“Gardner, how would you like to come out to Washington State and lead the nation in passing?”
At Washington State, Minshew faced an impossible situation — replacing Hilinski — with grace and tact. And the fans and students responded, embracing Minshew while he did, in fact, lead the nation in passing. Under Minshew, Washington State reached 11 wins for the first time, and Minshew himself led all FBS schools in yards per game with 367.6 yards. Minshew broke Jared Goff’s single-season Pac-12 yardage record, and finished fifth in Heisman balloting.
Rogers recalls going to Pullman for one of those 11 victories, and he joined in the masses storming the field. “I see this big crowd, cameras and boom mics,” he says. “In Mississippi, there’s about four or five people who can garner that kind of attention from the press. I’m thinking, Holy [crap], Paris Hilton must have shown up. Then one of the football ops guys pulls me through, next thing I know there’s Gardner in my face, and I’m saying, ‘You’re the one they’re following!’ ”
The time Gardner got into an NFL game
See if this sounds familiar: picked in the sixth round, 178th overall, by the Jaguars, Minshew didn’t warrant much more than a glance from NFL analysts, especially not after the Jags kicked Blake Bortles to the curb and signed Super Bowl MVP Nick Foles. Minshew was the 10th quarterback picked, long after Kyler Murray and Daniel Jones and Dwayne Haskins, and the thinking was that he’d hold a clipboard for a few years and then everyone would see what’s what.
And then Foles snapped his collarbone less than a quarter into the season, and Gardner Time was upon us at last. All Minshew did that first outing was complete the first 13 passes of his career and 22 of 25 overall. Sure, the Jaguars got waxed by the Chiefs, but that was going to happen anyway.
“Everybody asked if, when he went in, I was reflecting on everything that got us there and all that,” Flint says. “Hell no. I was thinking, let’s get a first down. Let’s get down the field. Reflecting? Naw, man. There’s a scoreboard up there.”
After the game, Gardner and Flint split a 38-ounce tomahawk steak and a pile of sides at the Cowford Chophouse not far from the stadium. They exhaled, looked at each other, and had the same reaction: “That was pretty cool.”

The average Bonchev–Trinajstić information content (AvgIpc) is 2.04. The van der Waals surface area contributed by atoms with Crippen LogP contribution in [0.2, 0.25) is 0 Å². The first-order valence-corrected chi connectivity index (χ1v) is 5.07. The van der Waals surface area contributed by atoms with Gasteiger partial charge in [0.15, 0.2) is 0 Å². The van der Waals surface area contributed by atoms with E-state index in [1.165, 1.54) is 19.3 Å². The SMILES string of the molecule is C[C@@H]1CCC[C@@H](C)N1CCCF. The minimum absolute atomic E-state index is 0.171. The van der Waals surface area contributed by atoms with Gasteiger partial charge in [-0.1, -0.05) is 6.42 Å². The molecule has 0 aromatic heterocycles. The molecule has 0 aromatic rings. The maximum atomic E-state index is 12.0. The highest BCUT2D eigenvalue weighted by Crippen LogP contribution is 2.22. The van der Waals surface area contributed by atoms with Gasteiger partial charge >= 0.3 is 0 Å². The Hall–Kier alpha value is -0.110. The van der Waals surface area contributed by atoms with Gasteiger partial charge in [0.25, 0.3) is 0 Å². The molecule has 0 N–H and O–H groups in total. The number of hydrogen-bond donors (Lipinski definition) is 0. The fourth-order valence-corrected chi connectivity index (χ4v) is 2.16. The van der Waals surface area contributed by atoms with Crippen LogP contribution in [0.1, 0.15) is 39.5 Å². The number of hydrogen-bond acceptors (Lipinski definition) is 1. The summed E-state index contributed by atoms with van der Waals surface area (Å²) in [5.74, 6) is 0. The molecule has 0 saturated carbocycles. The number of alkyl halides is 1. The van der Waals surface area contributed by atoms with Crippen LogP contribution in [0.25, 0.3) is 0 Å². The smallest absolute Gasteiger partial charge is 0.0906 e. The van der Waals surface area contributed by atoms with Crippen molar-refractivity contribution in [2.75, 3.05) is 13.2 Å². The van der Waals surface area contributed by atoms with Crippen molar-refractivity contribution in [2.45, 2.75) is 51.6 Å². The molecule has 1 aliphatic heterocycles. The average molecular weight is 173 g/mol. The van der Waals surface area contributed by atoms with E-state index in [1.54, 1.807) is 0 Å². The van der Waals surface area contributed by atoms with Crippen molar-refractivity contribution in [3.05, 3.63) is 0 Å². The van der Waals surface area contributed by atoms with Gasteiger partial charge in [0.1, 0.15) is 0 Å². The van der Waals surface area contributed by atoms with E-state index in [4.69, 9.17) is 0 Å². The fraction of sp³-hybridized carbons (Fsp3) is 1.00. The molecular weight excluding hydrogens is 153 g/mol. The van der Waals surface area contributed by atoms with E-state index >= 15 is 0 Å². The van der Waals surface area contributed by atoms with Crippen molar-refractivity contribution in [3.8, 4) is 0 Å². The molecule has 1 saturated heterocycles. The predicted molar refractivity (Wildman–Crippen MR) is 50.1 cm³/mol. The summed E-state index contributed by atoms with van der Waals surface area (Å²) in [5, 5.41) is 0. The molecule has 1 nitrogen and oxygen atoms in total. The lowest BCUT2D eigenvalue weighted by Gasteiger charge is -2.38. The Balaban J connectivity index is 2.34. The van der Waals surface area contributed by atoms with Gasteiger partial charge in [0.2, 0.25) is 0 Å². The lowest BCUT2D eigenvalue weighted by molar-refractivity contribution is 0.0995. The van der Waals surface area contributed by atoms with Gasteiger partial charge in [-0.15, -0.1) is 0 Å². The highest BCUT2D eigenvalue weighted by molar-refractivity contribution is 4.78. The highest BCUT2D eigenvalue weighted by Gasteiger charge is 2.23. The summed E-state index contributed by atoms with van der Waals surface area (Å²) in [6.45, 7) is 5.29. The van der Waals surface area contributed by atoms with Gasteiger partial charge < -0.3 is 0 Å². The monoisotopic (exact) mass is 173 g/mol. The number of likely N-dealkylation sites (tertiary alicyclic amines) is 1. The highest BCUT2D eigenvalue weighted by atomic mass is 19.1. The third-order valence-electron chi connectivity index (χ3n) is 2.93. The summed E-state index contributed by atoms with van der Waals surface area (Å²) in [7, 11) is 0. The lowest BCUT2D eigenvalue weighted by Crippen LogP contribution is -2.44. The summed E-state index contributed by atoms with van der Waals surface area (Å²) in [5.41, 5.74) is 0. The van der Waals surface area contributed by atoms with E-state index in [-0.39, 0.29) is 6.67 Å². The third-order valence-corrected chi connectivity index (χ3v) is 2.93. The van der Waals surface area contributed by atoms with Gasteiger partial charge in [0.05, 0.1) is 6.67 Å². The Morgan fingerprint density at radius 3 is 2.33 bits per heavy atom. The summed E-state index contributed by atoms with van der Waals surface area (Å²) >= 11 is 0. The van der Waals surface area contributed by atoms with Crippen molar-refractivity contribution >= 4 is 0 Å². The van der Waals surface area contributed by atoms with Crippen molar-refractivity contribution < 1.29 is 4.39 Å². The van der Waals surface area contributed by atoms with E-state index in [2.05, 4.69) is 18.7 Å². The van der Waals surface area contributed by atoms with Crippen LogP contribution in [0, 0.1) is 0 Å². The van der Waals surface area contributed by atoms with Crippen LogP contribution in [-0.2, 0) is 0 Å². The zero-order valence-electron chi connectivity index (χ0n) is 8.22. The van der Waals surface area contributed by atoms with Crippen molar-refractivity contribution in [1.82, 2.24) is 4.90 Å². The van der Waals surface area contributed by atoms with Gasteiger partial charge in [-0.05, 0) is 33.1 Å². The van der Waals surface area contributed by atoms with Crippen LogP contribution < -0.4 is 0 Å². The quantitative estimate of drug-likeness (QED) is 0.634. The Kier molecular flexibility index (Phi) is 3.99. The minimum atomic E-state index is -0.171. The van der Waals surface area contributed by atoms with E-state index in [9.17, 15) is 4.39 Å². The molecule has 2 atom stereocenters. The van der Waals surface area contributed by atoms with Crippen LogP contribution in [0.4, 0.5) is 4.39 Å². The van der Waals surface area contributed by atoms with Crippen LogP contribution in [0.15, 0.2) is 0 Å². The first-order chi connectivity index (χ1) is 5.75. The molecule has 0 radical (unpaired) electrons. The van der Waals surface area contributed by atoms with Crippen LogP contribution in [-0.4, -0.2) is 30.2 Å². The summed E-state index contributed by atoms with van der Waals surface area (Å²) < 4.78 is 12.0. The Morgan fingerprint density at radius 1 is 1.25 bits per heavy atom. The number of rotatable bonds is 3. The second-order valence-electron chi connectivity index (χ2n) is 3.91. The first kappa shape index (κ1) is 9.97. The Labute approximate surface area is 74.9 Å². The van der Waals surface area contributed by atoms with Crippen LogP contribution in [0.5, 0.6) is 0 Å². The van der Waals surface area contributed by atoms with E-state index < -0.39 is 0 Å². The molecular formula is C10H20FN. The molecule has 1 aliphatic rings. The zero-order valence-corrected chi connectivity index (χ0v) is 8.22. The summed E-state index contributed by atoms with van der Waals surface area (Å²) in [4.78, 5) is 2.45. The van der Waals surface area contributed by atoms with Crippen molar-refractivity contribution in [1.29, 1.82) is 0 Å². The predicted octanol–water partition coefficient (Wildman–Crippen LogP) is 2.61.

The time Gardner got an … interesting sponsor offer
Foles’ injury meant that the Legend of Gardner Minshew had just grown two sizes. Week 2 brought a near-miracle — Minshew led the Jags to a possible game-winning drive against the Texans that fell inches short — and that sent Minshewmania into orbit.
The Burt Reynolds mustache had been Minshew’s hallmark since Washington State. Then last week, a photo surfaced of Minshew looking like he’d fallen through a portal from 1977, wearing a shirt unbuttoned to the waist. Wednesday brought an offer from an adult entertainment site: up to $1 million if he leads a class as part of an online, uh, “fitness” program taught by “adult entertainment” stars, or reps the company’s “knitted intimate apparel” for Halloween. Really best not to ask where that intimate apparel goes.
“Ha. That’s good stuff,” Flint said in a text to Yahoo Sports. “Always good to have options. What’s the saying? ‘The best time to find a job is when you have a job.’”
The time Gardner started a nationally televised NFL game
The outcome’s yet to be determined, but it begins Thursday at 8:20 p.m. Eastern. (NOTE: Minshew went out and threw a pair of TD passes to lead the Jaguars to their first win of the season.)
Gardner Minshew has hit obstacles — huge ones — at every turn of his career, and he’s vaulted over all of them to reach the NFL. You’d think that would put a chip on a guy’s shoulder the size of a suitcase, but Flint says that’s not so.
“For Gardner, it’s not about proving wrong the people who doubted him,” he says. “It’s about proving right the people who believed in him. He’s got a small circle, but it’s a good circle.”
“He’s been told no a hundred times more than he’s been told yes,” Rogers says. “He likes to bet on himself. He does not give a rip what other people think. If you tell him he can’t do it, you sealed your fate.”
And the legend rolls on.